Seeds of history

Fishing boats in Agua Ize, Sao Tome (Paul Bloomfield)

Fishing boats in Agua Ize, Sao Tome (Paul Bloomfield)

Stopping on São Tomé en route, I took the opportunity to explore the larger island’s natural and cultural heritage with local guide Jeremiah, who provided a potted history as we chugged along the east coast road. “According to tradition, Portuguese sailors landed here on 21 December 1470, at that time the feast of St Thomas – hence the island’s name – reaching Príncipe the following month,” he began. “Enslaved people from mainland Africa were shipped in to work sugar-cane plantations; coffee and then cacao were introduced a couple of centuries later.” After slavery was abolished in 1869, plantation owners recruited contract workers (serviçais) – essentially slaves in all but name – from Angola, Mozambique and, particularly, Cape Verde; many were stranded here after promised tickets home failed to materialise. Their communities lined our route into the rural south.

Cacao drying on the street (Paul Bloomfield)

Cacao drying on the street (Paul Bloomfield)

Yellow minibuses buzzed past us as we drove beneath blazing flame trees, dodging young girls lugging bottles of palm wine and boys riding homemade wooden scooters. Black kites wheeled above the shoreline, scouting for fish and rats, while pigs snuffled free-range through the roadside scrub.

Just beyond the Abade River, where women spread a kaleidoscopic patchwork of drying laundry on the rocks, we arrived at Roça Água Izé. One of the islands’ largest cacao plantations (roças), spanning around 2,600 sq km, by the early 20th century it was worked by some 2,500 serviçais overseen by a handful of Europeans. At its peak, the country was the world’s largest exporter of cacao, but after independence from the Portuguese in 1975, the industry withered. Perhaps 1,000 descendants of those workers still live in the crumbling buildings at Água Izé.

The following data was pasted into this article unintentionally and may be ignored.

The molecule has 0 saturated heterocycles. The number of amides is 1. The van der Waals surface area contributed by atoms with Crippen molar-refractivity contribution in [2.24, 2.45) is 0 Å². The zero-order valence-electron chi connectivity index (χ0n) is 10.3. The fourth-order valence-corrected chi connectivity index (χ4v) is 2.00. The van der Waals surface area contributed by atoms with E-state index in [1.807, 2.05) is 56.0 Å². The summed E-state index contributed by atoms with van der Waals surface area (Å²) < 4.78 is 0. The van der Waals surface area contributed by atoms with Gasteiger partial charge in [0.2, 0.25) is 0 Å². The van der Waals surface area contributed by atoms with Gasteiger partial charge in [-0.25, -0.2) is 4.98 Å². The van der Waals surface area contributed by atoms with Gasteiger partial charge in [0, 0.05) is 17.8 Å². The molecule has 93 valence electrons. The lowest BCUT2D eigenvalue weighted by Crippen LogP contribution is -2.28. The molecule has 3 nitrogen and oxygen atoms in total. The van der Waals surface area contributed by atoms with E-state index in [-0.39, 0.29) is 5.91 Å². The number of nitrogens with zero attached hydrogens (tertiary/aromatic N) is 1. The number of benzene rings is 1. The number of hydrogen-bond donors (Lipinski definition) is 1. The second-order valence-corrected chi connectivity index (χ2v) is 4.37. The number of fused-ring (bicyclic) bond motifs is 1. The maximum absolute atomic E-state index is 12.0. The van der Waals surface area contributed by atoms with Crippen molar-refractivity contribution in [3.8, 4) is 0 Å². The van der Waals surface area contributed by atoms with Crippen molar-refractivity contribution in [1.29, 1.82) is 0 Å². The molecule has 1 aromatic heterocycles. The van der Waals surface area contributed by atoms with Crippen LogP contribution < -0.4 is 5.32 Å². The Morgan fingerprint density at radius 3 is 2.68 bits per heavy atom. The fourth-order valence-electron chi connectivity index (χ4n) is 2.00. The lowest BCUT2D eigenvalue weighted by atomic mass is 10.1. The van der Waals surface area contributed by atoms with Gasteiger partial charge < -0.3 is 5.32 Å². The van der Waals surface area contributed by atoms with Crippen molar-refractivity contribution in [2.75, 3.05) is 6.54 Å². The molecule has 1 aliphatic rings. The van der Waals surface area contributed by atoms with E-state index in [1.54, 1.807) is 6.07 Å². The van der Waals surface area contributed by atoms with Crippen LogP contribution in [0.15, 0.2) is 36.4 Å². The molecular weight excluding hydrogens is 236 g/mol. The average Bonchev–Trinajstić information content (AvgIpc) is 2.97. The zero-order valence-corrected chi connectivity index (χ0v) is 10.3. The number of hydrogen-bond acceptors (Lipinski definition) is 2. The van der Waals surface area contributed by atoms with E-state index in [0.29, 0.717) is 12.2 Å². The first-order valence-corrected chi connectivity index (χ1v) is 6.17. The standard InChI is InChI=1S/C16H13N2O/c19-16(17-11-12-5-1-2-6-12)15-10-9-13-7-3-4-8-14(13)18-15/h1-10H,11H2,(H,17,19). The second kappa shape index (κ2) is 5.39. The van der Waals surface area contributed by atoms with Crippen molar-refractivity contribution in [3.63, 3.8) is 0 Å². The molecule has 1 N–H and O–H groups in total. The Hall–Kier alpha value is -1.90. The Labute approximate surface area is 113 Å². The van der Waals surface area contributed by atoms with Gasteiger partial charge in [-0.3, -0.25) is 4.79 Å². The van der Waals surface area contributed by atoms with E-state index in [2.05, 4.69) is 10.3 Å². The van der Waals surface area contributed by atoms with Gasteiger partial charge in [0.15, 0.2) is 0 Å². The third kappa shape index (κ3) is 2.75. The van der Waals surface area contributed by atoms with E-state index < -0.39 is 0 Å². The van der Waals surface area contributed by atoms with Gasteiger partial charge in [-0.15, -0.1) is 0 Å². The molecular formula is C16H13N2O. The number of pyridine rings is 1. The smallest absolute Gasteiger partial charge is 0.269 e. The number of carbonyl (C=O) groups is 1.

The crumbling plantation hospital, once the best in West Africa (Paul Bloomfield)

The crumbling plantation hospital, once the best in West Africa (Paul Bloomfield)

This plantation is a far cry from visions of Scarlett O’Hara-style Deep South glamour, though it’s a vibrant community with corner shops, bars, a school and church. We trundled along broken stone roads past vestigial railway tracks – the remains of a 50km network – to park under a breadfruit tree outside a building that exuded a rueful air of eroded grandeur: the plantation hospital, once among the best in West Africa.